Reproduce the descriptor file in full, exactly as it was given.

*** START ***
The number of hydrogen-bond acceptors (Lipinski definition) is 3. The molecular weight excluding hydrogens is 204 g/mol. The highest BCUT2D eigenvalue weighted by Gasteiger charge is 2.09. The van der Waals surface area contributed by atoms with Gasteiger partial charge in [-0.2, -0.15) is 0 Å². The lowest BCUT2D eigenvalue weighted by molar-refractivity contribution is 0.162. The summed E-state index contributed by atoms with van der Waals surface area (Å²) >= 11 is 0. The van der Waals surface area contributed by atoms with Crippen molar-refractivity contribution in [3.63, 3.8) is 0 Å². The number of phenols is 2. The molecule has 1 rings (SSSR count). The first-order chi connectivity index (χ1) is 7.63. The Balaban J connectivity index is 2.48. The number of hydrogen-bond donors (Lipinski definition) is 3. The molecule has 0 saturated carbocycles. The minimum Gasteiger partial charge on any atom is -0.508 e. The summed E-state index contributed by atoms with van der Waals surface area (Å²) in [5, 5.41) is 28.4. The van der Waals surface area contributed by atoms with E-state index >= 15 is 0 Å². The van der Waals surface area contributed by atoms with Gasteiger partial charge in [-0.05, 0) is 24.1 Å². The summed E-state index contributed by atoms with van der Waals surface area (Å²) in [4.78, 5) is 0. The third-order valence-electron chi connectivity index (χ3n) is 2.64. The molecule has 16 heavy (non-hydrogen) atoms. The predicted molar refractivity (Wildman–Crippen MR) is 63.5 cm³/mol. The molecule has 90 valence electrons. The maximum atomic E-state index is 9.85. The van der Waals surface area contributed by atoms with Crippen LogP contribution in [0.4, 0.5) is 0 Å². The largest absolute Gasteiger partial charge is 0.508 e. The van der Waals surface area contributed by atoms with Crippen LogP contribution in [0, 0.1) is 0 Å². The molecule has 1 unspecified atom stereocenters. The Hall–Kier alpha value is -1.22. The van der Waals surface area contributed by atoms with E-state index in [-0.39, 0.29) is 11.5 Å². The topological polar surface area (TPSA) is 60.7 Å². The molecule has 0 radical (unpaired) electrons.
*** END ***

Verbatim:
The number of hydrogen-bond acceptors (Lipinski definition) is 3. The molecular weight excluding hydrogens is 204 g/mol. The highest BCUT2D eigenvalue weighted by Gasteiger charge is 2.09. The van der Waals surface area contributed by atoms with Gasteiger partial charge in [-0.2, -0.15) is 0 Å². The lowest BCUT2D eigenvalue weighted by molar-refractivity contribution is 0.162. The summed E-state index contributed by atoms with van der Waals surface area (Å²) >= 11 is 0. The van der Waals surface area contributed by atoms with Crippen molar-refractivity contribution in [3.63, 3.8) is 0 Å². The number of phenols is 2. The molecule has 1 rings (SSSR count). The first-order chi connectivity index (χ1) is 7.63. The Balaban J connectivity index is 2.48. The number of hydrogen-bond donors (Lipinski definition) is 3. The molecule has 0 saturated carbocycles. The minimum Gasteiger partial charge on any atom is -0.508 e. The summed E-state index contributed by atoms with van der Waals surface area (Å²) in [5, 5.41) is 28.4. The van der Waals surface area contributed by atoms with E-state index >= 15 is 0 Å². The van der Waals surface area contributed by atoms with Gasteiger partial charge in [-0.05, 0) is 24.1 Å². The summed E-state index contributed by atoms with van der Waals surface area (Å²) in [4.78, 5) is 0. The third-order valence-electron chi connectivity index (χ3n) is 2.64. The molecule has 16 heavy (non-hydrogen) atoms. The predicted molar refractivity (Wildman–Crippen MR) is 63.5 cm³/mol. The molecule has 90 valence electrons. The maximum atomic E-state index is 9.85. The van der Waals surface area contributed by atoms with Crippen LogP contribution in [0.4, 0.5) is 0 Å². The largest absolute Gasteiger partial charge is 0.508 e. The van der Waals surface area contributed by atoms with Crippen LogP contribution in [0, 0.1) is 0 Å². The molecule has 1 unspecified atom stereocenters. The Hall–Kier alpha value is -1.22. The van der Waals surface area contributed by atoms with E-state index in [-0.39, 0.29) is 11.5 Å². The topological polar surface area (TPSA) is 60.7 Å². The molecule has 0 radical (unpaired) electrons.